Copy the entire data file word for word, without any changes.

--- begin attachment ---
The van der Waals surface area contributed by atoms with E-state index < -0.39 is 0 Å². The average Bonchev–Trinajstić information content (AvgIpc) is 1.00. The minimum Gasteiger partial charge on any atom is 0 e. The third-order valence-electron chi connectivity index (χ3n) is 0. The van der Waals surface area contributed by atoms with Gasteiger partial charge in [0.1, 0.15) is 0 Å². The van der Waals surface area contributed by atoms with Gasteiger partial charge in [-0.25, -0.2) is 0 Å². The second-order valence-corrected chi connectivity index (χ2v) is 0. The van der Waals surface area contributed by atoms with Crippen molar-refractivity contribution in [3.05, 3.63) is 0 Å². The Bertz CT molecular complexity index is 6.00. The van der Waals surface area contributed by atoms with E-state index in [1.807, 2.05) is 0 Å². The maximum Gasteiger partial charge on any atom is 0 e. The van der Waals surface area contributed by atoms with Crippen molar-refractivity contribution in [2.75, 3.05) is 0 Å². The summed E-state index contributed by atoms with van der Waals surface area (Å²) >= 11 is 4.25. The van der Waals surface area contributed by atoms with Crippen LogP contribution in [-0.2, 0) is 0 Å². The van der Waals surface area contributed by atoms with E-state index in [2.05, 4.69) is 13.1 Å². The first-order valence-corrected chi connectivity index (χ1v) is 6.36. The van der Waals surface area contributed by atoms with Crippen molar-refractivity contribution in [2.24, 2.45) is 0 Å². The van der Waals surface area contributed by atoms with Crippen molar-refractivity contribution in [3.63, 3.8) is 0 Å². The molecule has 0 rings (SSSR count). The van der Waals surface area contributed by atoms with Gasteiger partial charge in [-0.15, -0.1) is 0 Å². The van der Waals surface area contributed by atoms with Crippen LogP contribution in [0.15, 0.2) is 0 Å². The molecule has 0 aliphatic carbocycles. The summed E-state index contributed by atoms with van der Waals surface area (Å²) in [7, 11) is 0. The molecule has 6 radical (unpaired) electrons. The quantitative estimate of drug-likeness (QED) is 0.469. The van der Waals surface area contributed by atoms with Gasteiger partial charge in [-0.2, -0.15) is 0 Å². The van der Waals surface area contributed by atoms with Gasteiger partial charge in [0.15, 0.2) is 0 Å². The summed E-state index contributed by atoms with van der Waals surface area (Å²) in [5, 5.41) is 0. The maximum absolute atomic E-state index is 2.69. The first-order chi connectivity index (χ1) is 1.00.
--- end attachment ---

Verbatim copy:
The van der Waals surface area contributed by atoms with E-state index < -0.39 is 0 Å². The average Bonchev–Trinajstić information content (AvgIpc) is 1.00. The minimum Gasteiger partial charge on any atom is 0 e. The third-order valence-electron chi connectivity index (χ3n) is 0. The van der Waals surface area contributed by atoms with Gasteiger partial charge in [0.1, 0.15) is 0 Å². The van der Waals surface area contributed by atoms with Gasteiger partial charge in [-0.25, -0.2) is 0 Å². The second-order valence-corrected chi connectivity index (χ2v) is 0. The van der Waals surface area contributed by atoms with Crippen molar-refractivity contribution in [3.05, 3.63) is 0 Å². The Bertz CT molecular complexity index is 6.00. The van der Waals surface area contributed by atoms with E-state index in [1.807, 2.05) is 0 Å². The maximum Gasteiger partial charge on any atom is 0 e. The van der Waals surface area contributed by atoms with Crippen molar-refractivity contribution in [2.75, 3.05) is 0 Å². The summed E-state index contributed by atoms with van der Waals surface area (Å²) >= 11 is 4.25. The van der Waals surface area contributed by atoms with Crippen LogP contribution in [-0.2, 0) is 0 Å². The van der Waals surface area contributed by atoms with E-state index in [2.05, 4.69) is 13.1 Å². The first-order valence-corrected chi connectivity index (χ1v) is 6.36. The van der Waals surface area contributed by atoms with Crippen molar-refractivity contribution in [2.24, 2.45) is 0 Å². The van der Waals surface area contributed by atoms with Crippen molar-refractivity contribution in [3.63, 3.8) is 0 Å². The molecule has 0 rings (SSSR count). The van der Waals surface area contributed by atoms with Gasteiger partial charge in [-0.15, -0.1) is 0 Å². The van der Waals surface area contributed by atoms with Crippen LogP contribution in [0.15, 0.2) is 0 Å². The molecule has 0 aliphatic carbocycles. The summed E-state index contributed by atoms with van der Waals surface area (Å²) in [7, 11) is 0. The molecule has 6 radical (unpaired) electrons. The quantitative estimate of drug-likeness (QED) is 0.469. The van der Waals surface area contributed by atoms with Gasteiger partial charge in [-0.2, -0.15) is 0 Å². The van der Waals surface area contributed by atoms with Gasteiger partial charge in [0.15, 0.2) is 0 Å². The summed E-state index contributed by atoms with van der Waals surface area (Å²) in [5, 5.41) is 0. The maximum absolute atomic E-state index is 2.69. The first-order chi connectivity index (χ1) is 1.00.